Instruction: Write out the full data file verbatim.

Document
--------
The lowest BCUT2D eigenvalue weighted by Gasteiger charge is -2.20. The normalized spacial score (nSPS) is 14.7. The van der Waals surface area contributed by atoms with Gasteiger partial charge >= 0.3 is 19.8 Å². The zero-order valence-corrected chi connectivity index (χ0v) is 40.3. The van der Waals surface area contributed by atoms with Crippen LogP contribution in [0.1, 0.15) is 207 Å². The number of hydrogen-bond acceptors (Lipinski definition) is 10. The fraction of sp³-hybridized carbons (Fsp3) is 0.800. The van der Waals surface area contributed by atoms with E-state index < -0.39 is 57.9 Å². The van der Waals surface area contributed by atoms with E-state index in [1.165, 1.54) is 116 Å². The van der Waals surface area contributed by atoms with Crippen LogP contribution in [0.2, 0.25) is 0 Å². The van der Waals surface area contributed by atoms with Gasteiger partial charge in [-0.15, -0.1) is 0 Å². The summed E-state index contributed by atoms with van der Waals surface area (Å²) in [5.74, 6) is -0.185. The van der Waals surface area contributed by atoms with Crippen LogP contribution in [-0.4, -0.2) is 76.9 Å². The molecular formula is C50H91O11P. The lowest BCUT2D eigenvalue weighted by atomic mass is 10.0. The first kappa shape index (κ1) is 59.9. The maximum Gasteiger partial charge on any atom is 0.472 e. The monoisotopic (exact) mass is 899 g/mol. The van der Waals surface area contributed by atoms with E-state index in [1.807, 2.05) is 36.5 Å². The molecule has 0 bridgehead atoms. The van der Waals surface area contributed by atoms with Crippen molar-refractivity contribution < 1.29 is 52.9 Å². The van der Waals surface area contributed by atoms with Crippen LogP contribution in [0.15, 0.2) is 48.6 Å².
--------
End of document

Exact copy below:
The lowest BCUT2D eigenvalue weighted by Gasteiger charge is -2.20. The normalized spacial score (nSPS) is 14.7. The van der Waals surface area contributed by atoms with Gasteiger partial charge >= 0.3 is 19.8 Å². The zero-order valence-corrected chi connectivity index (χ0v) is 40.3. The van der Waals surface area contributed by atoms with Crippen LogP contribution in [0.1, 0.15) is 207 Å². The number of hydrogen-bond acceptors (Lipinski definition) is 10. The fraction of sp³-hybridized carbons (Fsp3) is 0.800. The van der Waals surface area contributed by atoms with E-state index < -0.39 is 57.9 Å². The van der Waals surface area contributed by atoms with E-state index in [1.165, 1.54) is 116 Å². The van der Waals surface area contributed by atoms with Crippen LogP contribution in [0.2, 0.25) is 0 Å². The van der Waals surface area contributed by atoms with Gasteiger partial charge in [-0.15, -0.1) is 0 Å². The summed E-state index contributed by atoms with van der Waals surface area (Å²) in [5.74, 6) is -0.185. The van der Waals surface area contributed by atoms with Crippen LogP contribution in [-0.4, -0.2) is 76.9 Å². The molecular formula is C50H91O11P. The lowest BCUT2D eigenvalue weighted by atomic mass is 10.0. The first kappa shape index (κ1) is 59.9. The maximum Gasteiger partial charge on any atom is 0.472 e. The monoisotopic (exact) mass is 899 g/mol. The van der Waals surface area contributed by atoms with E-state index in [1.807, 2.05) is 36.5 Å². The molecule has 0 bridgehead atoms. The van der Waals surface area contributed by atoms with Crippen molar-refractivity contribution < 1.29 is 52.9 Å². The van der Waals surface area contributed by atoms with Crippen LogP contribution in [0.15, 0.2) is 48.6 Å².